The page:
Sending power over data, 24 volt Dc communication

Thread Starter


Joined Jun 19, 2020
How, can i send data through power supply cable( 24 Volt DC) for communicating between 2 microcontrollers ?

Tried with rs 232, manchester encoding, In transmitter side, with capacitor coupling to power supply and inductor to avoid flow of signals to power supply.

Receiver side also, capacitor coupling used with inductor to decode Manchester encoded data with microcontroller.

Found approach not working.Where i am wrong in this appproach.


Joined Aug 21, 2008
This system was designed to supply 12 volts to the remote device, but it might give you some ideas of how to do it for 24 volt out.


When its not worth the expense and hassle of Ethernet, these adapters use a combination of tricks so that a single pair of wires carries full duplex serial data and a small amount of power to a remote device for tasks such as continuous remote data collection and control. The digital signals can be simple on/off signals as well as more complex signals such as RS-232.


The Base Adapter includes a 15 volt power converter so that the adapter can be powered from a 5 volt Universal Serial Bus cell phone charger. Optionally, +15 volts can be supplied directly, eliminating the need for the +5 volt to +15 volt converter.

Data from the base adapter are sent by level shifting the RS-232 or CMOS serial data between 9 volts and 12 volts. A voltage comparator at the remote adapter slices the signal to generate a 0 to 5 volt logic signal. The voltage on the signal wire is always sufficient for the 5 volt regulator to remain in regulation.

The data flows from the remote adapter (right) to the base adapter (left). Steady current is drawn by the shunt regulator and serial data is added to the regulator current with a switched current source.

The base unit including the 5 volt to 15 volt power supply is still very simple for its functionality. The two 8 pin Dual Inline Package Integrated Circuits are a voltage comparator and the switching regulator.

The 5 volt to 15 volt power supply requires care in routing the grounds. High peak currents flow between the negative end2 of C51 and the C53, and the negative end of C51 and U1 pin 2.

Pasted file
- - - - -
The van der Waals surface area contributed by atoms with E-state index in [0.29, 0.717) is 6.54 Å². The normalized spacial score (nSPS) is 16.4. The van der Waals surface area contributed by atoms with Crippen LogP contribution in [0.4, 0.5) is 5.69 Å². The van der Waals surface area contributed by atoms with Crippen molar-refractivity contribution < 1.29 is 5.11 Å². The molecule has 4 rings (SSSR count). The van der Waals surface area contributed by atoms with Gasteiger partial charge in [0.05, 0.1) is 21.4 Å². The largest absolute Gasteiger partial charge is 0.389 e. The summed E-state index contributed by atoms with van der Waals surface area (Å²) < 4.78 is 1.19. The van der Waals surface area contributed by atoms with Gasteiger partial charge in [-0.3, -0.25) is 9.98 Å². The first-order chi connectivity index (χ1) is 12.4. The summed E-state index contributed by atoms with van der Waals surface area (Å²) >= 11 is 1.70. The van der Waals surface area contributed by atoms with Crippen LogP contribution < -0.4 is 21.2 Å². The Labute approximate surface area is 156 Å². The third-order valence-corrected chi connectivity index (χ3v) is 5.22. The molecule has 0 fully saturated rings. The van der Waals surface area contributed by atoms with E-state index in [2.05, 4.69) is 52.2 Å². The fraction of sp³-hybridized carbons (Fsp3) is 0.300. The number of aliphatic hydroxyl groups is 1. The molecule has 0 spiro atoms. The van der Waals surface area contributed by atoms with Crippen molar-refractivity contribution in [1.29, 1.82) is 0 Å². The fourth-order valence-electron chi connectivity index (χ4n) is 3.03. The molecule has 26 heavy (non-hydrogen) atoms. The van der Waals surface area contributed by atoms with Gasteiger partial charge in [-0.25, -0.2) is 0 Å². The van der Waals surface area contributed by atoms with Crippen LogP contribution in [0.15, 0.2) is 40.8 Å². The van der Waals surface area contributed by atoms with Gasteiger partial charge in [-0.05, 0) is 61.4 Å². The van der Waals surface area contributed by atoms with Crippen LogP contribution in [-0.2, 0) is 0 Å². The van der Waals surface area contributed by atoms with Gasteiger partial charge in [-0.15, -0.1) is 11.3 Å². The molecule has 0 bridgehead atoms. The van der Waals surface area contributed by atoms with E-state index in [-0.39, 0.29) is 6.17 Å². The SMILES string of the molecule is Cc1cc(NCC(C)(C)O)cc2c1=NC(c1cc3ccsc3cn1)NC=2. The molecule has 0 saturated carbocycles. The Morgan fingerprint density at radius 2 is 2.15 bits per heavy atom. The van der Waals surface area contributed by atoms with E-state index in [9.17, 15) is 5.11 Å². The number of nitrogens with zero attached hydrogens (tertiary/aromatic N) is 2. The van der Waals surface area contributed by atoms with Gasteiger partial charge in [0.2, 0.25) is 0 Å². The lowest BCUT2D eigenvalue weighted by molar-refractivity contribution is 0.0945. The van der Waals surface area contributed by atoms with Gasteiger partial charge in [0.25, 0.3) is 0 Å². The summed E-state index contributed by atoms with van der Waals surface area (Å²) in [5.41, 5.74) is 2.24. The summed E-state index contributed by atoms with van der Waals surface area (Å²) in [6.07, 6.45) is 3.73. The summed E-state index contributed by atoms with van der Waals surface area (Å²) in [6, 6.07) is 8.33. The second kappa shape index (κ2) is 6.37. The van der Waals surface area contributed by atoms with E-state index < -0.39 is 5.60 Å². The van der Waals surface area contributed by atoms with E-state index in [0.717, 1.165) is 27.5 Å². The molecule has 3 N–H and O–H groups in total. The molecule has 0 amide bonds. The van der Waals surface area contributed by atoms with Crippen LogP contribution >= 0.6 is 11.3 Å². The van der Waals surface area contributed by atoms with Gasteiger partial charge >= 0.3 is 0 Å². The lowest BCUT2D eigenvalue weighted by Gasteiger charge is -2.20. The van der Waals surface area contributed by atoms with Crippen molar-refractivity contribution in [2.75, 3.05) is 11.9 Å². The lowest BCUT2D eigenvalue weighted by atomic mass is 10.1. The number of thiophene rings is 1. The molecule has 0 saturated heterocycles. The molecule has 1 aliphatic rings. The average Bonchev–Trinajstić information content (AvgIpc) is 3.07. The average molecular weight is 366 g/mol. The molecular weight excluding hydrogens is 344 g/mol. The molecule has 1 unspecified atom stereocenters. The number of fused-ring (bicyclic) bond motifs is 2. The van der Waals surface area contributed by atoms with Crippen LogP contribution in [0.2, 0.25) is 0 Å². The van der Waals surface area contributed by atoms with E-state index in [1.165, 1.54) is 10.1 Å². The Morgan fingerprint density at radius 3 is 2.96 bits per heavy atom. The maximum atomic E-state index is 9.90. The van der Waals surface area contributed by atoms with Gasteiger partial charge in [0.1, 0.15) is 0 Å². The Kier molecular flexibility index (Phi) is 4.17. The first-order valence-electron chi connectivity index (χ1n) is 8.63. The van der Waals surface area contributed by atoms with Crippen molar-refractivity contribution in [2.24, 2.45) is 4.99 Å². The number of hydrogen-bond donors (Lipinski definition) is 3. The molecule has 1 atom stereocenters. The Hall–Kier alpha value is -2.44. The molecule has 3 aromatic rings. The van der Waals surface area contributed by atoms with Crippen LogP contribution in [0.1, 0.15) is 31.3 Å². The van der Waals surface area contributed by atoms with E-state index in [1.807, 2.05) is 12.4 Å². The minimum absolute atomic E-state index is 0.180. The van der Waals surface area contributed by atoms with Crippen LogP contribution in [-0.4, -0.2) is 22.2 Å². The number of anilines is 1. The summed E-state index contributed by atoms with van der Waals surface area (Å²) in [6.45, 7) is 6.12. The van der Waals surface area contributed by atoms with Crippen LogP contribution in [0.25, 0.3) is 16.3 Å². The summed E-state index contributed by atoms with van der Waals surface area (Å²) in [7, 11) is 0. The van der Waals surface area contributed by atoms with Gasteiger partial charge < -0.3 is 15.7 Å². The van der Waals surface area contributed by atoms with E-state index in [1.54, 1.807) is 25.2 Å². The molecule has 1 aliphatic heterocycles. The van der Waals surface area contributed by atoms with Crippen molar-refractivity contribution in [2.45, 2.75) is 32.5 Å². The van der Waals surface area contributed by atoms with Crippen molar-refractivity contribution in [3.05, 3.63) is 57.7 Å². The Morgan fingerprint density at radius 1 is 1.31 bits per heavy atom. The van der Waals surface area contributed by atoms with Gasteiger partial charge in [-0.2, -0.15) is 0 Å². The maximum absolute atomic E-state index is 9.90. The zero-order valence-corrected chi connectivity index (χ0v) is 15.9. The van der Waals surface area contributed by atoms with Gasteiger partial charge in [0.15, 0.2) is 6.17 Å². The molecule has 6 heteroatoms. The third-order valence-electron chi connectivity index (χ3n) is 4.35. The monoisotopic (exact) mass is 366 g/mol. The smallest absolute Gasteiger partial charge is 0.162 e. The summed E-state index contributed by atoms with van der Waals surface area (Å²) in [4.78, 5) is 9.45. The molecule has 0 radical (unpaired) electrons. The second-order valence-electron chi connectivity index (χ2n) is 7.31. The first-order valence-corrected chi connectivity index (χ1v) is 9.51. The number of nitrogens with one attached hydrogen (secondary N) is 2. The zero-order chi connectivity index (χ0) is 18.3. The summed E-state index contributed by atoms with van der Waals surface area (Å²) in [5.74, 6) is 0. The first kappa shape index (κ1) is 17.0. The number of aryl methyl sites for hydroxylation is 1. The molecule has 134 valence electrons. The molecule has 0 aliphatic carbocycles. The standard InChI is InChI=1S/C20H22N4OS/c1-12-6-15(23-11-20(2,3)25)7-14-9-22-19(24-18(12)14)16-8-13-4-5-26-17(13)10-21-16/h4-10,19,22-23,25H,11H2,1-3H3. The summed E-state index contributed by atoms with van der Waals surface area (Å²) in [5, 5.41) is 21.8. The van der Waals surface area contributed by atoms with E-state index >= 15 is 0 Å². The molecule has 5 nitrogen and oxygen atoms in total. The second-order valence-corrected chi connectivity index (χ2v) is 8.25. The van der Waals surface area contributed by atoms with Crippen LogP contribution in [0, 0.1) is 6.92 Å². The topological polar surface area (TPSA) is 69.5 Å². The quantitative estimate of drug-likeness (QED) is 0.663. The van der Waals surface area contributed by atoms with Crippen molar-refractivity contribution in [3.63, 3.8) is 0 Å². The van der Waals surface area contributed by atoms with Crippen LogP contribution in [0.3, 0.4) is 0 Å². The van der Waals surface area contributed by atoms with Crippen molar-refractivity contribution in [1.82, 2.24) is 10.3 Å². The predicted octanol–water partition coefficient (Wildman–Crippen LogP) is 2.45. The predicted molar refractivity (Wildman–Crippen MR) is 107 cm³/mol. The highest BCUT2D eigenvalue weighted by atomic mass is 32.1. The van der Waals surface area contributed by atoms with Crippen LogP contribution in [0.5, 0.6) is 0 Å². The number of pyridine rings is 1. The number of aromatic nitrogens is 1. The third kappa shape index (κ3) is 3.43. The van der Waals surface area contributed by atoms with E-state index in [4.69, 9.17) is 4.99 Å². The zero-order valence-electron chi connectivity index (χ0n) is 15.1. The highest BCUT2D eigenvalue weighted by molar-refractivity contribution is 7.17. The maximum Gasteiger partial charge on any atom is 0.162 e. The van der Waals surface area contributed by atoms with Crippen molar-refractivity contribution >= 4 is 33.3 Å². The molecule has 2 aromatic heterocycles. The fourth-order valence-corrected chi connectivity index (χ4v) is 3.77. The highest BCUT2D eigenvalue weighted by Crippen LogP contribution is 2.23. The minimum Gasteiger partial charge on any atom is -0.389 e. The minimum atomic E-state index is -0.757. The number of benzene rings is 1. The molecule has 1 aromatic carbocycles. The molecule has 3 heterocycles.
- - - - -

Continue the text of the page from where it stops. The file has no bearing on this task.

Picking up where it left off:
Three terminal voltage regulator U3 provides 12 volts while Q3 switches between the states of passing the 12 volts or dropping it down to 9 volts as a function of the state of the signal from the terminal.

Automatic Polarity Switch

If, during installation, the signal and return lines happen to be switched at the remote adapter, nothing will work and the base unit's current limit capability will be tested -its not good to tempt the fates! It also might be inconvenient to diagnose and correct the error, particularly given that the two ends of the system may be separated by over 100 meters of wire. A very low forward-drop full wave bridge built into the remote adapter would solve that problem. Schottky diodes can do the job, but they leave very little "headroom voltage" to allow for very much of a voltage drop on the line and return conductors. Using an automatic active switch using low on-resistance Metal Oxide Field Effect Transistors like the one in Figure 6 can do a really good job directing the signals from the signal and return lines to the correct inputs on the remote adapter power supply and transceiver circuit.

The P-Channel and N-Channel Metal Oxide Field Effect Transistors inside the FDS8958A Dual Metal Oxide Field Effect Transistor have a total series resistance of less than 80 milliohms. With the maximum current drain of 35 milliamps. the maximum voltage drop across the bridge of only a few millivolts. That's a nice switch and the voltage drop should not have a significant effect on the operating capabilities of the system.

The Metal Oxide Field Effect Transistors are rated at only 20 volts between the gate and drain, so 15 volt Zener diodes were adde to prevent any two external connections from having a voltage difference of more than 30 volts. Besides protecting the MOSFET gates, it also provides some protection against induced transients for the rest of the system.

The remote adapter is very simple and requires very little board space.

Using what I have on hand, I have tested this with 120 meters of a combination of #23 telephone wire, 0.5 mm square lamp cord and 50 ohm coax. With the 0.1 microfarad low pass filter shown for C5 reliable full duplex communications were observed at 38,400 baud. My application of communicating with a single chip computer via terminal requires 9600 baud so it should be good for a much longer run for my use if ever needed.

If more detail is desired you may pm me for a URL for this project.